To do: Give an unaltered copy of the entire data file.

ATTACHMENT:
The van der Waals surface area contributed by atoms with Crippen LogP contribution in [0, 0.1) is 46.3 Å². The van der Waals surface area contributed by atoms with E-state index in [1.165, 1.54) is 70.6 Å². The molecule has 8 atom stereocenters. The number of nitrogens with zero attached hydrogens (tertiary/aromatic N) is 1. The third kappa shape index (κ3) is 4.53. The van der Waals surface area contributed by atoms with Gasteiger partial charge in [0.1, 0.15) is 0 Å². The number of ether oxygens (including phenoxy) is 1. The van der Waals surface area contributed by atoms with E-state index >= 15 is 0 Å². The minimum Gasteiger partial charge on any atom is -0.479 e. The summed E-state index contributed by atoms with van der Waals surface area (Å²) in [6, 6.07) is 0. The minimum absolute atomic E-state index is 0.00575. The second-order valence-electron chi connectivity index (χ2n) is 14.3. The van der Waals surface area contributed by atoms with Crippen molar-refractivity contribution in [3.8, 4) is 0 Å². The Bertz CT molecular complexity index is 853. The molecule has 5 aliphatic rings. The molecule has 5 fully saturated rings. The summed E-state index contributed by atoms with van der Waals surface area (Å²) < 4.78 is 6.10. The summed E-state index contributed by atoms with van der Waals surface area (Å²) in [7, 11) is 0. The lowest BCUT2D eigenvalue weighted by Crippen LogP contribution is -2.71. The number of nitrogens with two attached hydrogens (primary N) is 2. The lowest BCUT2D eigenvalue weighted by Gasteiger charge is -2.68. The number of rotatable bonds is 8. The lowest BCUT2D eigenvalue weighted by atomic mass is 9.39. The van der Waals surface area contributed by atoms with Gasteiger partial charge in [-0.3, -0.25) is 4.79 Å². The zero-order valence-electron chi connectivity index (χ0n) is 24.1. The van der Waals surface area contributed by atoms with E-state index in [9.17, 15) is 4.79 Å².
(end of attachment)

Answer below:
The van der Waals surface area contributed by atoms with Crippen LogP contribution in [0, 0.1) is 46.3 Å². The van der Waals surface area contributed by atoms with E-state index in [1.165, 1.54) is 70.6 Å². The molecule has 8 atom stereocenters. The number of nitrogens with zero attached hydrogens (tertiary/aromatic N) is 1. The third kappa shape index (κ3) is 4.53. The van der Waals surface area contributed by atoms with Gasteiger partial charge in [0.1, 0.15) is 0 Å². The number of ether oxygens (including phenoxy) is 1. The van der Waals surface area contributed by atoms with E-state index >= 15 is 0 Å². The minimum Gasteiger partial charge on any atom is -0.479 e. The summed E-state index contributed by atoms with van der Waals surface area (Å²) in [6, 6.07) is 0. The minimum absolute atomic E-state index is 0.00575. The second-order valence-electron chi connectivity index (χ2n) is 14.3. The van der Waals surface area contributed by atoms with Crippen molar-refractivity contribution in [3.8, 4) is 0 Å². The Bertz CT molecular complexity index is 853. The molecule has 5 aliphatic rings. The molecule has 5 fully saturated rings. The summed E-state index contributed by atoms with van der Waals surface area (Å²) < 4.78 is 6.10. The summed E-state index contributed by atoms with van der Waals surface area (Å²) in [7, 11) is 0. The lowest BCUT2D eigenvalue weighted by Crippen LogP contribution is -2.71. The number of nitrogens with two attached hydrogens (primary N) is 2. The lowest BCUT2D eigenvalue weighted by Gasteiger charge is -2.68. The number of rotatable bonds is 8. The lowest BCUT2D eigenvalue weighted by atomic mass is 9.39. The van der Waals surface area contributed by atoms with Gasteiger partial charge in [-0.3, -0.25) is 4.79 Å². The zero-order valence-electron chi connectivity index (χ0n) is 24.1. The van der Waals surface area contributed by atoms with E-state index in [9.17, 15) is 4.79 Å².